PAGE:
The Secret Geography of Cloth

The Secret Geography of Cloth

The Secret Geography of Cloth Sample items from the kit There’s a geography lesson in every closet! Did you know the clothing we wear is made from f...

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The Secret Geography of Cloth

Sample items from the kit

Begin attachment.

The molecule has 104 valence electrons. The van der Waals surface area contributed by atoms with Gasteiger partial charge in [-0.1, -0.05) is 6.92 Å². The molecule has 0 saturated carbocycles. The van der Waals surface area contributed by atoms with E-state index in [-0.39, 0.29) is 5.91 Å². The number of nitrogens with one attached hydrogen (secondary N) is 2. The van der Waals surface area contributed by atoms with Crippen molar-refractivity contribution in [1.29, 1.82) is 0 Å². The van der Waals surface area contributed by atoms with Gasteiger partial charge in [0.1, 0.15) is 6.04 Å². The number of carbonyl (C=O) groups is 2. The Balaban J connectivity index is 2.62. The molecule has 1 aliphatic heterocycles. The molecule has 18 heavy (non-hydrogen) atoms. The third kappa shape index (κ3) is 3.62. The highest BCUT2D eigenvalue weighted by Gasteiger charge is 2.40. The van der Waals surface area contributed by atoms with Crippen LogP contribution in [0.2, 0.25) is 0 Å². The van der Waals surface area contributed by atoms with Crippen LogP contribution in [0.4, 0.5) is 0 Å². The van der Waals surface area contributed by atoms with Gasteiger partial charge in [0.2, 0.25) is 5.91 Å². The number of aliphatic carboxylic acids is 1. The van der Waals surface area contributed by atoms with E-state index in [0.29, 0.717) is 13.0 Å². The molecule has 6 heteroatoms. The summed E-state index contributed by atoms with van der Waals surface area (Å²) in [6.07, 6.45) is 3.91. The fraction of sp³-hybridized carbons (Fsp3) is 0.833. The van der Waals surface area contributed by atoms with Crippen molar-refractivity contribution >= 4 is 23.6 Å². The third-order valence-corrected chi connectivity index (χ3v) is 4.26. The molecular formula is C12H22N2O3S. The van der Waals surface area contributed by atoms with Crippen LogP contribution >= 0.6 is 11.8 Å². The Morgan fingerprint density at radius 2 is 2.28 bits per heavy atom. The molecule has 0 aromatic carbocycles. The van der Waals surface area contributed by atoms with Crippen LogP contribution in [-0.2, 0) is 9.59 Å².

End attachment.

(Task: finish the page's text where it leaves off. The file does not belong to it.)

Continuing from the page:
There’s a geography lesson in every closet! Did you know the clothing we wear is made from fabric produced all over the world? (Of course you did.) But did you also know that the names of many fabrics are derived from the places they originated? That Angora sweater takes its name from Ankara, Turkey while your Satin prom dress is named after Zayton, China. Denim Jeans sport the names of competing mill towns Genoa, Italy and Nimes, France. And last but not least, every OSU football Jersey gets its name from sturdy fishermen’s sweaters knit on the tiny Isle of Jersey, Channel Islands. This fun kit includes a large selection of textiles (mostly modern American clothing) named after locations from all across the world. Each is accompanied by an illustrated information card of the fascinating history of the textile, paired with a well-researched booklet on the history of each place going from ancient times through to the present day. Also included are histories of three Oregon cities named after Old-World places that also gave their names to textiles: Madras, Paisley and Damascus. Highlights: Illustrates the amazing, globe-trotting span of human trade and cultural exchange over the millennia. Includes maps, a binder of activities and lesson plans on the textile trade, and relevant books. For older students, lesson plans covering the ethical issues of cheap clothing produced under sweatshop conditions are also included. Appropriate for ages: K-12, through Adult This Kit was made possible through the generous contributions of: Faye Cummins, Elisabeth Charis, Martin Collin, Lucy Dauman, Cheryl Joseph, Jeanne Lusignan, Many Hands Trading, LLC, OSU Folk Club Thrift Shop, Spirit Mountain Community Fund, Wikipedia & Wikimedia Commons, CMLC Volunteers & Donors You might also like to provide: T-shirts worn to class by each of the participants, for the “My T-Shirt” lesson